Zell Miller

Zell Miller

Zell Miller
United States Senator
from Georgia
In office
July 27, 2000 – January 3, 2005
Preceded by Paul Coverdell
Succeeded by John H. Isakson
79th Governor of Georgia
In office
January 14, 1991 – January 11, 1999
Lieutenant Pierre Howard
Preceded by Joe Frank Harris
Succeeded by Roy Barnes
8th Lieutenant Governor of Georgia
In office
January 14, 1975 – January 14, 1991
Governor George Busbee
Joe Frank Harris
Preceded by Lester Maddox
Succeeded by Pierre Howard
Personal details
Born Zell Bryan Miller
(1932-02-24) February 24, 1932
Georgia, U.S.
Political party Democratic
Spouse(s) Shirley Carver Miller
Alma mater Young Harris College
University of Georgia
Profession Lobbyist
Religion Methodist
Military service
Allegiance  United States
Service/branch United States Marine Corps
Years of service 1953–1956
Rank Sergeant

Zell Bryan Miller (born February 24, 1932) is an American politician from the United States Senator from 2000 to 2005.

Miller is a John Kerry in the 2004 presidential election.

Miller did not seek re-election in 2004. After leaving the Senate, he joined the law firm McKenna Long & Aldridge as a non-lawyer professional in the firm's national government affairs practice.[1] Miller was also a Fox News Channel contributor.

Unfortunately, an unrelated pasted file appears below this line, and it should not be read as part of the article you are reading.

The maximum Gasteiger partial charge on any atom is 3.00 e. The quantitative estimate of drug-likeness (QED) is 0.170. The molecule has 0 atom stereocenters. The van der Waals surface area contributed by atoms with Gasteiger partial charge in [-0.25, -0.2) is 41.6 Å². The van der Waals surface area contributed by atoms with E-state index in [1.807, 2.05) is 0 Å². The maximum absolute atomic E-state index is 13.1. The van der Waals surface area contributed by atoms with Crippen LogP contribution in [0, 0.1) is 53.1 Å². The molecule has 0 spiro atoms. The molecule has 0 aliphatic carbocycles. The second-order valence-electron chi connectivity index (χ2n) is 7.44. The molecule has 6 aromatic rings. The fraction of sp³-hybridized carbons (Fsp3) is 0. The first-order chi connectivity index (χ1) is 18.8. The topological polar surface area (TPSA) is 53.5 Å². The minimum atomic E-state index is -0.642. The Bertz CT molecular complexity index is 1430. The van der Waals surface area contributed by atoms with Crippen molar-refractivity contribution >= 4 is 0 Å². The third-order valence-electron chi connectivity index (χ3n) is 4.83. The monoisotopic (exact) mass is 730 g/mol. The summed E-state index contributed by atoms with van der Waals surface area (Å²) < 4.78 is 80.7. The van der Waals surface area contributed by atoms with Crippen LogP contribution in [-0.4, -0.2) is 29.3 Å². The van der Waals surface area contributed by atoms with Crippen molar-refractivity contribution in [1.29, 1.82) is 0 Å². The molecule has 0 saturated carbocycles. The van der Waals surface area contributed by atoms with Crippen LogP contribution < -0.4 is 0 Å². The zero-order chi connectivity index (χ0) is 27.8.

• Early life and military career 1
  • Political career 2
    • Governor 2.1
    • Senate 2.2
    • Speech at 2004 Republican National Convention 2.3
  • Remarks on Bush election, 2004 3
  • Support for Republicans 4
  • Life after politics 5
    • Justice Sunday II 5.1
  • Awards 6
  • See also 7
  • Books 8
  • References 9
  • External links 10

Early life and military career

Miller was born in the small mountain town of University of Georgia.

Less than a month after the Korean War armistice (a cessation of hostilities), Miller wound up in a
Political offices
Preceded by
Lester Maddox
Lieutenant Governor of Georgia
Succeeded by
Pierre Howard
Preceded by
Joe Frank Harris
Governor of Georgia